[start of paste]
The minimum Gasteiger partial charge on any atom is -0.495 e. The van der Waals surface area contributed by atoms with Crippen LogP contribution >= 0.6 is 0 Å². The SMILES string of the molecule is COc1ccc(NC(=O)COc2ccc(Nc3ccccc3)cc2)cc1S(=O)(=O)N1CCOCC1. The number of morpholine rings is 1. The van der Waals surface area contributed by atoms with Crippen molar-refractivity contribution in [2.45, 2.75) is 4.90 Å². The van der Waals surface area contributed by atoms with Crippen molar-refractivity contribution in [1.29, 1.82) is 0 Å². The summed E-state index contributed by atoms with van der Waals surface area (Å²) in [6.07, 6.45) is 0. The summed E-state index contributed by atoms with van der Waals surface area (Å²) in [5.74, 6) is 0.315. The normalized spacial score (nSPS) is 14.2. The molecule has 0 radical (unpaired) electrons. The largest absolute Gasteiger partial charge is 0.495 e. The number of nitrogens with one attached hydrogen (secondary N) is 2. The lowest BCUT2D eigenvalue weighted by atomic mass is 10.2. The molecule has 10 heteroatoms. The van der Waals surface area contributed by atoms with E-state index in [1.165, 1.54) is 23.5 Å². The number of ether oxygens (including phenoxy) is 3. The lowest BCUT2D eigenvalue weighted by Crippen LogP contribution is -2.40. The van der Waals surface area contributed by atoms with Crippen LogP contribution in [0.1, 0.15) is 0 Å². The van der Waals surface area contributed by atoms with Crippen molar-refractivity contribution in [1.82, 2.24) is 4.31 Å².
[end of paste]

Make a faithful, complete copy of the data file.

The minimum Gasteiger partial charge on any atom is -0.495 e. The van der Waals surface area contributed by atoms with Crippen LogP contribution >= 0.6 is 0 Å². The SMILES string of the molecule is COc1ccc(NC(=O)COc2ccc(Nc3ccccc3)cc2)cc1S(=O)(=O)N1CCOCC1. The number of morpholine rings is 1. The van der Waals surface area contributed by atoms with Crippen molar-refractivity contribution in [2.45, 2.75) is 4.90 Å². The van der Waals surface area contributed by atoms with Crippen molar-refractivity contribution in [1.29, 1.82) is 0 Å². The summed E-state index contributed by atoms with van der Waals surface area (Å²) in [6.07, 6.45) is 0. The summed E-state index contributed by atoms with van der Waals surface area (Å²) in [5.74, 6) is 0.315. The normalized spacial score (nSPS) is 14.2. The molecule has 0 radical (unpaired) electrons. The largest absolute Gasteiger partial charge is 0.495 e. The number of nitrogens with one attached hydrogen (secondary N) is 2. The lowest BCUT2D eigenvalue weighted by atomic mass is 10.2. The molecule has 10 heteroatoms. The van der Waals surface area contributed by atoms with E-state index in [1.165, 1.54) is 23.5 Å². The number of ether oxygens (including phenoxy) is 3. The lowest BCUT2D eigenvalue weighted by Crippen LogP contribution is -2.40. The van der Waals surface area contributed by atoms with Crippen LogP contribution in [0.1, 0.15) is 0 Å². The van der Waals surface area contributed by atoms with Crippen molar-refractivity contribution in [1.82, 2.24) is 4.31 Å².